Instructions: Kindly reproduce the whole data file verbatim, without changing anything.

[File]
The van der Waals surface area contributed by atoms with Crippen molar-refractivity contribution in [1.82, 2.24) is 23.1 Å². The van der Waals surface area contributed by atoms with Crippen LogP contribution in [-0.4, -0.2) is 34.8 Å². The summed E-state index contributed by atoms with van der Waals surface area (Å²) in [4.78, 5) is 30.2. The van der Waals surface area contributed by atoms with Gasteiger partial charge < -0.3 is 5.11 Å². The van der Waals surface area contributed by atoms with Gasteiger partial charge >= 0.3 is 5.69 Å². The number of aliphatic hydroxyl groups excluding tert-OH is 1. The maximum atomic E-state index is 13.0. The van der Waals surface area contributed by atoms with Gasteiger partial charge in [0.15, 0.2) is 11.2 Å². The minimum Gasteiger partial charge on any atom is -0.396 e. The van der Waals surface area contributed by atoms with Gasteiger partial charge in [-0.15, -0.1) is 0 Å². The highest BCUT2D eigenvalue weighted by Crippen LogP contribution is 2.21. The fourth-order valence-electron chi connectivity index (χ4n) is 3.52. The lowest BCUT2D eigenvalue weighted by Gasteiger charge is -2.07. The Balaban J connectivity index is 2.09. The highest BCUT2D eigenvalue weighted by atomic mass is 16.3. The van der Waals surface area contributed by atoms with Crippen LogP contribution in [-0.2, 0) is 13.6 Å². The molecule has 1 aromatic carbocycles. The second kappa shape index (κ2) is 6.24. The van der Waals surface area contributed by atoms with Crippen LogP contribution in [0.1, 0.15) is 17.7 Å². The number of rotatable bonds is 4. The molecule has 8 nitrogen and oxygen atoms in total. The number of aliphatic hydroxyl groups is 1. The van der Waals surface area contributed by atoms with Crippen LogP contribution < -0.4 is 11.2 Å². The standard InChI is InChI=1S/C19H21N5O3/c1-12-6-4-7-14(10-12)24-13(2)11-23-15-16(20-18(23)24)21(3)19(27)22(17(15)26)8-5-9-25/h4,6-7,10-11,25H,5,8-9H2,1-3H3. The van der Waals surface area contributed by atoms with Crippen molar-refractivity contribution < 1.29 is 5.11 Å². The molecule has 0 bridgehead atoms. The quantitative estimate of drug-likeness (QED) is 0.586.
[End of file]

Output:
The van der Waals surface area contributed by atoms with Crippen molar-refractivity contribution in [1.82, 2.24) is 23.1 Å². The van der Waals surface area contributed by atoms with Crippen LogP contribution in [-0.4, -0.2) is 34.8 Å². The summed E-state index contributed by atoms with van der Waals surface area (Å²) in [4.78, 5) is 30.2. The van der Waals surface area contributed by atoms with Gasteiger partial charge < -0.3 is 5.11 Å². The van der Waals surface area contributed by atoms with Gasteiger partial charge >= 0.3 is 5.69 Å². The number of aliphatic hydroxyl groups excluding tert-OH is 1. The maximum atomic E-state index is 13.0. The van der Waals surface area contributed by atoms with Gasteiger partial charge in [0.15, 0.2) is 11.2 Å². The minimum Gasteiger partial charge on any atom is -0.396 e. The van der Waals surface area contributed by atoms with Gasteiger partial charge in [-0.15, -0.1) is 0 Å². The highest BCUT2D eigenvalue weighted by Crippen LogP contribution is 2.21. The fourth-order valence-electron chi connectivity index (χ4n) is 3.52. The lowest BCUT2D eigenvalue weighted by Gasteiger charge is -2.07. The Balaban J connectivity index is 2.09. The highest BCUT2D eigenvalue weighted by atomic mass is 16.3. The van der Waals surface area contributed by atoms with Crippen LogP contribution in [-0.2, 0) is 13.6 Å². The molecule has 1 aromatic carbocycles. The second kappa shape index (κ2) is 6.24. The van der Waals surface area contributed by atoms with Crippen LogP contribution in [0.1, 0.15) is 17.7 Å². The number of rotatable bonds is 4. The molecule has 8 nitrogen and oxygen atoms in total. The number of aliphatic hydroxyl groups is 1. The van der Waals surface area contributed by atoms with Crippen LogP contribution < -0.4 is 11.2 Å². The standard InChI is InChI=1S/C19H21N5O3/c1-12-6-4-7-14(10-12)24-13(2)11-23-15-16(20-18(23)24)21(3)19(27)22(17(15)26)8-5-9-25/h4,6-7,10-11,25H,5,8-9H2,1-3H3. The van der Waals surface area contributed by atoms with Crippen molar-refractivity contribution < 1.29 is 5.11 Å². The molecule has 0 bridgehead atoms. The quantitative estimate of drug-likeness (QED) is 0.586.